The Center for Teaching Excellence (CTE) initiated a call for new course proposals centered around the voices of underrepresented populations by focusing on diversity, equity and inclusion. Approved courses will receive a grant including up to $2,500 and instructional design support.
Courses that receive the Diversity and Inclusive Excellence Curriculum Grant are to be taught in the spring or fall of 2022.
Augie Grant, College of Information and Communications professor and the director of CTE, said CTE’s goal is outlined in its value statement: to inspire excellence and innovation.
“We not only want to have great teachers, but we also want to be trying new things," Grant said.
According to Grant, universities have traditionally focused on the interests specific to their student body and faculty, which at USC was traditionally “a lot of white males.”
“Bottom line is, we diversify the faculty and the student body, we also have diversify the curriculum and make sure that our coursework addresses issues of concern to everyone,” Grant said.
Nate Carnes, a College of Education professor and the associate director of CTE, led the effort to create the grant and incentivize faculty members to diversify courses.
The idea of expanding education to focus on diversity, equity and inclusion “didn’t just start overnight," according to Carnes.
"There has been a commitment to diversity and equity for quite some time," Carnes said. "Particularly, if you look at the Carolinian Creed, there is some verbiage there of what we expect all of our Gamecocks to be, which is embracing.”
Carnes created a team of faculty members to focus on building a "diversity, equity and inclusion toolbox." Carnes said in an email this toolbox is "an online collection of resources from which UofSC instructors and faculty can draw upon to incorporate a variety of best teaching practices."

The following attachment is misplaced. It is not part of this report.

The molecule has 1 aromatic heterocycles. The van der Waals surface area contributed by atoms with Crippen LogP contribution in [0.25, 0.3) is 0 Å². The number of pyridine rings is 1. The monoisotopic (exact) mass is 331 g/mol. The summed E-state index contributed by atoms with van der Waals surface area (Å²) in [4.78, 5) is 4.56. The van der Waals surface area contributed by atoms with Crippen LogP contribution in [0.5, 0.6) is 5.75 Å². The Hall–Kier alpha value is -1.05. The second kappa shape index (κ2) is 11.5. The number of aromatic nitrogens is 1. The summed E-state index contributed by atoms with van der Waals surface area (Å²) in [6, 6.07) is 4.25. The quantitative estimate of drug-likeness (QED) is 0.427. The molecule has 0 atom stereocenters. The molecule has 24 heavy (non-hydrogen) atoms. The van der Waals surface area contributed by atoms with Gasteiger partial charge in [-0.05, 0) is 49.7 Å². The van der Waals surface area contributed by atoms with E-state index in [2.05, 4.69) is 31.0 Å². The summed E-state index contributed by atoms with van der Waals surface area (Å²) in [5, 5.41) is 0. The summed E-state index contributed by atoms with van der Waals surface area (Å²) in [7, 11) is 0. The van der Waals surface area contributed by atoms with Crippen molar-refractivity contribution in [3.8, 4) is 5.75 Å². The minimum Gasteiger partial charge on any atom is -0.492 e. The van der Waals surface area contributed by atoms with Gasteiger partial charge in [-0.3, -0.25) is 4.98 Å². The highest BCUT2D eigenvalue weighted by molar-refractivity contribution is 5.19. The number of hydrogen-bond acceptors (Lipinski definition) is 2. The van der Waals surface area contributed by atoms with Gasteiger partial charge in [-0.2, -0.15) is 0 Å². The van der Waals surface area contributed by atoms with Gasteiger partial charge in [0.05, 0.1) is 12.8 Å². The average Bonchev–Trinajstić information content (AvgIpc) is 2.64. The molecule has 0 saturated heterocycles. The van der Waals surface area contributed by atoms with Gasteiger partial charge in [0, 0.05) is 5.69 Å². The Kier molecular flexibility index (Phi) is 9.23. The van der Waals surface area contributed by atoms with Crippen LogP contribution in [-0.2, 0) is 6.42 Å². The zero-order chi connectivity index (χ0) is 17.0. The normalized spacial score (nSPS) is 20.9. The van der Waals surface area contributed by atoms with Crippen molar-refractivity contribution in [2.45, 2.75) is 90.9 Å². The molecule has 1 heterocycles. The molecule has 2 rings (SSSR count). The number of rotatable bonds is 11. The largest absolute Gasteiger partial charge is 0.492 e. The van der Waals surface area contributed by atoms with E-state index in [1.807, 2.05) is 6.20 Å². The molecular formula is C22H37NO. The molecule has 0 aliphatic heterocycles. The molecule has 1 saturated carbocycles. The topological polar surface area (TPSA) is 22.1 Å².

After receiving money from the provost office, the team crafted the call for course proposals.
Gloria Washington, an instructional designer for CTE, provides teaching support and technology recommendations for grant recipients.
According to Washington, Grant recipients typically attend a grant kickoff where they are matched with an instructional designer to guide them through the course development process.
"This instructional designer and faculty relationship is a collaborative course creation relationship," Washington said. "They bring the content to the table, and I bring the pedagogy to the table, and so with those two combinations, we’re able to create a quality course that enhances student learning."
Washington said she recommends taking between four to six months to develop a course.
The Diversity and Inclusive Excellence Curriculum Grants can be used to create new courses in any department, but Carolina Core courses are preferred.
Carolina Core is the liberal arts component of the university’s curriculum, which Carnes said felt to him like the best place to address this specific topic.
“That's the place in our university curriculum in which we, as instructors and the university, attempt to touch the whole person," Carnes said. "Not just some of the competencies and proficiencies that go into a particular major."
One of the strengths of education in diversity is that students will be exposed to multiple different perspectives, Grant said.
"I see this as being a very practical thing that will make the students better and hopefully make the state better,” Grant said.
The first round of applications was due March 31, and the deadline for the second round of applications is May 15. The application requires a brief overview of the course, a summary of the active learning strategies that will be incorporated and a draft syllabus.
The classes should raise the quality of the education the university offers students, according to Carnes.
“We owe it to our students, we owe it to our faculty, we owe it to our staff to better educate ourselves to what is appropriate," Carnes said.